Use of blogs for research. Existing blogs have been analyzed to determine technical features (MacDonald &Ounis,2006) and motivation for participation, (Ali-Hasan & Adamic, 2007; Silva et al., 2008; Wasko & Farai, 2000, 2005). Use of a limitedaccess blog for communication by a research team has been described (Todoroki, Konishi, & Inoue, 2006).



            Curriculum evaluation data provides a basis for subsequent curriculum changes, and students and graduates provide important evaluation data. Research about the motivation for, and benefits of, blogging is limited, although intrinsic and other-oriented motivation has been identified. Blogs have been used as a communication site for a research team, but no literature was found in which a blog was used as a site for collecting data for curriculum evaluation or to provide data for research goals that pre-date the establishment of the blog. Furthermore, no literature was found about the use of blogs in Nurse Practitioner education or about narratives of students and NPs.


The purpose of the study was three-fold:

1.     To gain insight into the educational experiences of students enrolled in the NP program;

2.     To gain insight into the education and practice experiences of graduates of the NP program;

3.     To propose recommendations related to curricular issues requiring attention in the NP program.


            Students in the NP program communicate with each other and their faculty primarily online via the program's NP–Education Network. Students also have a private online space where they can safely express thoughts, ideas, trials and tribulations. It may be that they discuss program and course related experiences within this space; however, faculty and program leaders are not privy to this dialogue. An underlying hypothesis was that if students and alumni were asked to share their stories, it would yield rich narratives that could inform program evaluation by shedding light on issues, concerns, questions, and challenges faced in the program. Interpretive analysis of the narratives can provide insights about the program's curriculum that will be of benefit to the program’s evolution. This study is the first use of students’ and NPs’ narratives in evaluation of the NP program and possibly the first use of blogs as a deliberate site for data collection.

Design and Data Collection


            This study utilized an interpretive narrative study design. Interpretive analysis reveals "commonalities in meanings, situations, practices in the depiction of the lived experience" (Rather, 1992, p. 48). Students and practitioners were viewed as separate communities of practice, each with its own blog site. The separation of the groups was ensure that “a contextual coherence in [participants’] experience is there from the start, based on a set of expectations and shared interests” (Pachler & Daly, 2009, p. 5).

Data Collection Procedures

            Ethical approval and permission was obtained to access the program's NP–Education Network for data collection; access students enrolled in the NP program; and send an electronic invitation to alumni who were registered via the NP–Education Network.  The Nurse Practitioners' Association of Ontario (NPAO) granted permission to send an email through their website describing the study and seeking participants from past NP graduates.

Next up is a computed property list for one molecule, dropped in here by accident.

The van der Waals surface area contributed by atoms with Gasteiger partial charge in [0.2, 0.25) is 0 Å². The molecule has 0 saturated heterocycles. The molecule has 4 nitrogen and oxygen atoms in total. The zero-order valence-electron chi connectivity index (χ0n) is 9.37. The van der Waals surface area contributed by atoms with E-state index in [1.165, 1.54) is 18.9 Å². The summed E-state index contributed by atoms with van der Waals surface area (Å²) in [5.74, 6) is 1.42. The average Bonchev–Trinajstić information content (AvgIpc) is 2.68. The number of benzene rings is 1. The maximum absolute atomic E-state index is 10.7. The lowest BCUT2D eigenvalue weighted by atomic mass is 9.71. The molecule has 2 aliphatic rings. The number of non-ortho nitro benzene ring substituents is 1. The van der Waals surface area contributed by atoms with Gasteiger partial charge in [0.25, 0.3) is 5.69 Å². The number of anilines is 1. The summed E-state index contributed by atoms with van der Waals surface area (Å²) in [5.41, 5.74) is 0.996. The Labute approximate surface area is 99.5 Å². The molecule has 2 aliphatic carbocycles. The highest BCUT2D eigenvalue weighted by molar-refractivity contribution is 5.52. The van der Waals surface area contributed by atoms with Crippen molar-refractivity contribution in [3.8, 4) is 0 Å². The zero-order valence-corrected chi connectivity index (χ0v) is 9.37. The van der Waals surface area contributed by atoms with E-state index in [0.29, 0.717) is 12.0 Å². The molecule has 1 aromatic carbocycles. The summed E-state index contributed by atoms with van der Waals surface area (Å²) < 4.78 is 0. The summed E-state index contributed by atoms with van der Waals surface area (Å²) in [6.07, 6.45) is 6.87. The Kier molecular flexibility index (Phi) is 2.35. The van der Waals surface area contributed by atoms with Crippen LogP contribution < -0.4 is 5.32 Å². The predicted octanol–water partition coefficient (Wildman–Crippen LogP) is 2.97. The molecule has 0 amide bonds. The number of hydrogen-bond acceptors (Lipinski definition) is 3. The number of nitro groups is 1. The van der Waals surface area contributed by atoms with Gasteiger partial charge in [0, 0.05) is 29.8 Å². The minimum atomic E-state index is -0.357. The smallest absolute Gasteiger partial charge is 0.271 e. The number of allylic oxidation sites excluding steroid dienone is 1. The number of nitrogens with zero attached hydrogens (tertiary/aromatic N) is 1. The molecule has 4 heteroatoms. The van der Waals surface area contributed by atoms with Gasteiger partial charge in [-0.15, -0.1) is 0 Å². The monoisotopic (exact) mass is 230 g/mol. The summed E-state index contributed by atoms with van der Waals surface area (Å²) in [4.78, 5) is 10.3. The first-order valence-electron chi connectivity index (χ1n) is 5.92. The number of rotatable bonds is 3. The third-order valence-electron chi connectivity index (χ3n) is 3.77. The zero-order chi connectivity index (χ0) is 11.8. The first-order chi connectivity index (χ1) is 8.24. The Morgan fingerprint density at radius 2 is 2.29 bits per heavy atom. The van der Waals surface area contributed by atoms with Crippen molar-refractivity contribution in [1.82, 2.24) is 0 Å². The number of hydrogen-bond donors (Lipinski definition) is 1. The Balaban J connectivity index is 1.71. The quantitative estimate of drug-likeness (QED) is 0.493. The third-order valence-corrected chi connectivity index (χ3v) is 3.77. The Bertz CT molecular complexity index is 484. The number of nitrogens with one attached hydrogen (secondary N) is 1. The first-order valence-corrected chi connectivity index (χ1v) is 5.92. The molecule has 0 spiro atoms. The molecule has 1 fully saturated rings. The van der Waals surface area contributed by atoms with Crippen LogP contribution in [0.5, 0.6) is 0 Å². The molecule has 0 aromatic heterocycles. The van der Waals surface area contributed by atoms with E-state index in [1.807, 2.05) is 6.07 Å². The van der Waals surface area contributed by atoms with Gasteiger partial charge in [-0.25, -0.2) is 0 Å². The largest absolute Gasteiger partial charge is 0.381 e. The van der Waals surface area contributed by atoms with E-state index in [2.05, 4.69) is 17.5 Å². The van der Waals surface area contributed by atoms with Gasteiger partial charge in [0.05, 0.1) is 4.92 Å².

Two blog sites were created, one for current NP students and one for NP

graduates. A notice was posted on the NP–Education Network announcing the study and directing interested participants to more detailed information. Unfortunately, due to information technology delays, the blog sites were not ready until late November; a busy time in the NP program. Therefore, a decision was made to wait until the beginning of Term 2 to begin data collection. The message via NPAO's website to NP graduates was not sent out until February. As planned, an RA monitored the blog sites and tried to prompt narratives. 

            Participation was anonymous; each contributor created a pseudonym. Students

contributed data over a three-month period. NP graduates contributed their ideas in the last month. Both blog sites were closed at the end of three months. 


            Eight current NP students posted a narrative, with only one posting more than once.  Five NP alumni posted narratives, with two posting twice each. None of the participants completed the demographic questionnaire.

Data Analysis

            Three approaches for transcript analysis were utilized: first, transcripts were read as a whole to understand the elements present in the text; second, transcripts were read to search for phrases that appeared to be particularly revealing about the experience; and third a detailed sentence-by-sentence reading of the text was undertaken to highlight statements that were particularly essential or revealing of the experience. As analysis of successive transcripts proceeded, common themes among the various descriptions were noted (Van Manen, 1998). Data analysis proceeded until common themes about experiences, curriculum, program, and the continuing education needs of NPs were agreed upon by the researchers.  The analysis was returned to participants via the NP–Education Network for verification.

            Blog data were examined by two members of the research team to identify common themes. Findings reported below represent the comments of several students. Comments made by one person only were not reported.